Inuksuit percussion concert in the forest and our time in the mountains of Colorado


I normally do not rave about a concert, because we attend so many good ones during the summer concert season, but this one was very special.
It took place in an open space along the banks of a river, by the slopes of Minturn mountains.

Minturn is a small Western town a few miles west of the Vail ski resort.
This concert was also offered in Aspen the very next day, but we chose to attend the Minturn concert, because we wanted to stroll in the Minturn Farmers Market before the concert began.

The Farmers Market was well attended and wonderful.
We bought organic Colorado peaches and organic bagels, admired large sculptures of wild horses made from car parts, and for the first time read the slogan:
“If you are lucky enough to live in the mountains, you are lucky enough!!!!”

Then we went over to the concert.
People came from all the surrounding areas, and even all the way from Denver, just to hear this special percussion concert.

Sixty-six percussionists were spread wide around the surrounding hills.
There were no chairs and the crowd was encouraged to walk around the musicians, listening to all kinds of drums, cymbals, gongs, bells, rattles and xylophones, as they roamed around.

The concert started with no official explanation or signal.
The musicians just started twirling hollow plastic tubes that made a swooshing sound, like whispered hidden secrets in the winds.
Other musicians used rattles or sounded emergency sirens, which produced in me a heightened state of alertness.
After all, we are used to only hearing those sirens when there is an actual emergency.

It felt more like a new-age spiritual workshop, than a classical percussion concert.
It was truly magical.
We roamed around, listening to the musicians as they created sounds that bubbled in my stomach and vibrated in my body in a way I had never experienced before.

I am adding a link to a short YouTube video of the creator explaining his concept, which is very worth listening to.

Later in the week, we attended other classical concerts in Aspen.
I liked the Conductors Series, in which each of four different conductors directed a single movement of a symphony, changing positions after each movement.
Because they were also accomplished musicians, they sat down after conducting and played as members of the orchestra.

In one of the concerts, I read in the program that Gustav Mahler, after composing his Symphony No. 1 in D Major, that we were about to hear, had a problem getting it to be performed.

In order to appeal to the public, he revised it by chopping off whole sections of it and making other parts of it more melodic and romantic, and thus easier to listen to.

I was thinking about the many times in the past when I have painted over paintings that I no longer liked.
Most of the times I was OK with the new painting which overlaid the old one, but at times, I really regretted doing it.

I once painted over a large piece that I had completed of a market in New Orleans, (many years before the hurricane) and I still regret doing so.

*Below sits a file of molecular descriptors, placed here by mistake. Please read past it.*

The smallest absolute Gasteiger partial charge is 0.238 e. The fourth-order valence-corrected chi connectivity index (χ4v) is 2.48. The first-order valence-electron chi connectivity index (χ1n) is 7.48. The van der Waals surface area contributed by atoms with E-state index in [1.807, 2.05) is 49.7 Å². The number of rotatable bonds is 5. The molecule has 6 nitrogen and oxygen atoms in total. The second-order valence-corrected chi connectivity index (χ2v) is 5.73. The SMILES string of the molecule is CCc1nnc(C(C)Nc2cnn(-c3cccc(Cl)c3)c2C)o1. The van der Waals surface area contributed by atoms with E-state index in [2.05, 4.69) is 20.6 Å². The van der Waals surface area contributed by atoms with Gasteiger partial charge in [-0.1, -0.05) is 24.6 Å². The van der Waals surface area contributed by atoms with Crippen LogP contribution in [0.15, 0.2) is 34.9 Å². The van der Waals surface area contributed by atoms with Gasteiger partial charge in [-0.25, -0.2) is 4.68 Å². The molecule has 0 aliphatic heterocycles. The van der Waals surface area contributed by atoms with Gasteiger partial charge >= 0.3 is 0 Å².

I do not even have a photo of the painting for memory’s sake.

At the concert, I made an inner resolution that from now on, I will ONLY paint paintings that I love and that I will not even consider painting over them, even if nobody would like or buy them.

We also took a two day mini vacation in Snowmass, and hiked Snowmass mountain.
Snowmass is located just a few miles north of Aspen and it is another much loved ski resort.

You would think that for a woman who had just finished walking a 1200 kilometer pilgrimage, a few hours of mountain climbing would not be such a big deal, but my legs were stiff for two days after descending from the mountain’s peak at 11,500 feet to the base of Snowmass village.

These past few weeks we also had a problem with the pump of the water well for our house.
At first I thought that we had run out of water, but our well is so deep, that it goes far into the underground Aquifer, much deeper than the creek that runs beside our house.

Our pump was starting to pull water from the well, and then immediately shorting out, before hardly any water had entered the holding tanks.
It happened on the weekend, where we could not get anyone to come and fix it, so we had to go bathe in the nearby hot springs.

When the well service company came, they spent the day pulling the pump from the depth of our well, located 270 feet deep into the earth.
It took hours, but they replaced our pump and also upgraded the electric and water gauges.

Instead of regretting the expense, we felt grateful that we now have a new system and that we drink and bathe in our own clean, non-chlorinated, non-fluorinated pure well water, free of chemicals or medicine residue as is the drinking water available in most cities.

We also got our passports back, after applying for our Indian Visas for our upcoming trip.
I went bold and asked for a ten year visas that will allow us to enter India as often as we want, and we got them.

I will write again and elaborate about why we are going to India….

The photos in this post are from the concert in Minturn, from our visit to the Aspen Art Museum and from our hike in Snowmass.

Wishing you a wonderful week,
Tali

Click here to watch John Luther Adams explains the idea behind his wonderful Inuksuit concert which might be coming to your town as well:

Click here to watch snippets I took of the concert:

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